Archaeologists Seek Mass Graves in Waterloo Battlefield

A team of battlefield excavation experts from Belgium, Britain, France and Germany are preparing an archeological expedition to the site of the Battle of Waterloo, AFP reports. The operation marks the 200th anniversary of the British army’s famous victory over Napoleon French forces.

The specialists hope that the excavation, which starts in April, will help archaeologists and historians develop a deeper, more detailed understanding of the battle.

The project, which has been named Waterloo Uncovered, was conceptualized by two British army officers from the Coldstream Guards. The regiment, under the command of the Duke of Wellington, played a crucial role in the defeat of the French.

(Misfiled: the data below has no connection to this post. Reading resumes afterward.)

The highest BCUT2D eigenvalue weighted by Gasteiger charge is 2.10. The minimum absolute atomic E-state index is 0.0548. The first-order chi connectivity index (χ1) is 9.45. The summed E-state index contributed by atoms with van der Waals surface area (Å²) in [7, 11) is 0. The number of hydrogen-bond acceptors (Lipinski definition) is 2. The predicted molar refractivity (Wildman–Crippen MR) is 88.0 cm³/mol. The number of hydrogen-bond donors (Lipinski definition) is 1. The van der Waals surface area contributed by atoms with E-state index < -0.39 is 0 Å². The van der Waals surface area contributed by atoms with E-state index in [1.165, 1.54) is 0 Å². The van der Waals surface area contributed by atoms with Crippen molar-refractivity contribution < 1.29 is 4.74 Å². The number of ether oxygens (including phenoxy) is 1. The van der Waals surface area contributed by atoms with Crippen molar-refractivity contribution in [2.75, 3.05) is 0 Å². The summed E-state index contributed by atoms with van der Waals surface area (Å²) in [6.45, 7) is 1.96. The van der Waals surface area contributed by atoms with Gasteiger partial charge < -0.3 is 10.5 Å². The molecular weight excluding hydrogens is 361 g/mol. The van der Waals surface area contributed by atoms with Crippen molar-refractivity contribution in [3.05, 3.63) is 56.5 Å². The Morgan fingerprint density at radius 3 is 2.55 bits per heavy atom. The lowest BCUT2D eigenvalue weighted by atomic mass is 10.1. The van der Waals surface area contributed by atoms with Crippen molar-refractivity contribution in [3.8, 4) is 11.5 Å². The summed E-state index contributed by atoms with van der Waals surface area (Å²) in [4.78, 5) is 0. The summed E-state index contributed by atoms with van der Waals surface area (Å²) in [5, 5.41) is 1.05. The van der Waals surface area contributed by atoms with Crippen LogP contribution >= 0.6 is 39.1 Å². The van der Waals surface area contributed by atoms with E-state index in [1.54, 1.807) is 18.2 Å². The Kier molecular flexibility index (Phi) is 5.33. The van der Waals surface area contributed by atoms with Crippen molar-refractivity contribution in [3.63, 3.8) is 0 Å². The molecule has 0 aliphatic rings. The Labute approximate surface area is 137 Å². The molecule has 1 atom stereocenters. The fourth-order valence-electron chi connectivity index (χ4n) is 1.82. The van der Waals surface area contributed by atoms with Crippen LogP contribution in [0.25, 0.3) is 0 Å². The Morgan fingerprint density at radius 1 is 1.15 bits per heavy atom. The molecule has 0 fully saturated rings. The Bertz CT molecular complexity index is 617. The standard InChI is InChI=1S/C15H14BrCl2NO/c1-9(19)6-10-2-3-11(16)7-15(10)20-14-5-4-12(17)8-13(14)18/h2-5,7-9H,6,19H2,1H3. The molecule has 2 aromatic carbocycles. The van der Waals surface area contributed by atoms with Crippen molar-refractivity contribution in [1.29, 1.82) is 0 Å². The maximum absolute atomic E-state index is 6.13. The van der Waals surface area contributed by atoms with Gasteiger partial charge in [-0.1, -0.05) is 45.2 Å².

In a statement, Tony Pollard, head of the Centre for Battlefield Archeology at the University of Glasgow, said, “We hope archeology can provide answers to many of the questions about Waterloo that remain unanswered. These include the location of graves, which from accounts appear to have been scattered across a wide area.”

It is believed that several thousand fallen soldiers were buried in mass graves during and after the battle. The researchers hope that studying the remains will reveal details on the conditions and circumstances in which these men fought and died.

Belgian authorities in charge of the preservation of the battlefield will oversee the excavation ahead of a commemorative event to be held in the summer.

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